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RE: Residential alterations, is upgrade for wind required?

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Hello Mark,

Thanks for your reply. I tend to agree with you, I always check both wind
and seismic. However this is the architects house and he has read the code
and is questioning if upgrading to wind is required. The fact that we are
excavating into the hill changes the vertical distribution of seismic loads,
but the envelope of the building does not change and the wall openings are
not being altered. He is gutting most of the building. The wind loads will
make the existing plywood not figure, we would have to remove it which be
difficult with out rebuilding 2 stories of wall. We can make it work with
the code seismic forces, by renailing and adding holdowns. Chapter 34 seems
to only address seismic requirements for alterations to existing buildings.
Is there other language that I am missing that would require an upgrade for
wind loads based on the extent of alterations? The architect would like me
to submit the drawings without wind load analysis and see how the building
department responds. It's in Marin county in very heavily wooded area, not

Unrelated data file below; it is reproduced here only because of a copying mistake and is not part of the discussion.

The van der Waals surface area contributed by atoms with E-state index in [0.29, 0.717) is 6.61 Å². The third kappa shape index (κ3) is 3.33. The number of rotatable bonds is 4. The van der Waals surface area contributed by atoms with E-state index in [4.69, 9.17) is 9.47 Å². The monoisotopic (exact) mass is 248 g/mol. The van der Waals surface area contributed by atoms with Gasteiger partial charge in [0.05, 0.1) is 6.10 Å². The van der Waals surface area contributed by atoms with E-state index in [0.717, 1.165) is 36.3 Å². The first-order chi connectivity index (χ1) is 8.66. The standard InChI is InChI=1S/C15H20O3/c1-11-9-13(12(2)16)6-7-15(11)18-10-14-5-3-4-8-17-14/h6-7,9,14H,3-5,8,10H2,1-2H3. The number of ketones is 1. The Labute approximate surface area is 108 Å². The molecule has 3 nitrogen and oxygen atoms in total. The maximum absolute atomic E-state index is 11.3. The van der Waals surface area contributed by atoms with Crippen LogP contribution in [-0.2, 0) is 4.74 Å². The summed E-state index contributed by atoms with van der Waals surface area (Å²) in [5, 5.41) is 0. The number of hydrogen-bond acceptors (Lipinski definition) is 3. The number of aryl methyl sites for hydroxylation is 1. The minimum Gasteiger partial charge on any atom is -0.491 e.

near a ridge, but on a slope. 

Jeff

-----Original Message-----
From: Mark D. Baker [mailto:shake4bake(--nospam--at)verizon.net] 
Sent: Monday, July 21, 2008 5:04 PM
To: seaint(--nospam--at)seaint.org
Subject: RE: Residential alterations, is upgrade for wind required?

I would upgrade for whichever case governs and the building authority would
probably require you evaluate both wind and seismic. If you know it is
deficient in an area...........

If this residence is in Los Angeles the City has an extensive hillside
ordinance ($$$$$) that you will likely have to comply with.

Regards,

Mark D. Baker
Baker Engineering

-----Original Message-----
From: Jeff Smith [mailto:jeffsmith7(--nospam--at)comcast.net]
Sent: Monday, July 21, 2008 1:09 PM
To: seaint(--nospam--at)seaint.org
Subject: Residential alterations, is upgrade for wind required?

I am working on a one story steep hill side residence, substantial
alterations, however no change to building envelope. Existing building is
one floor over partial lower level at down hill side. The new work is to
excavate out the lower level on the uphill side. Upper floor is almost at
grade on up hill side. I am seismically upgrading the building however it
appears that wind load will actually govern in the transverse direction
orthogonal to the site slope. From a wind standpoint we are not increasing
demand or decreasing existing capacity. The existing shear ply may not work
for wind load. Can I upgrade the building for only seismic loads? I have
never done this before.

Thanks, Jeff


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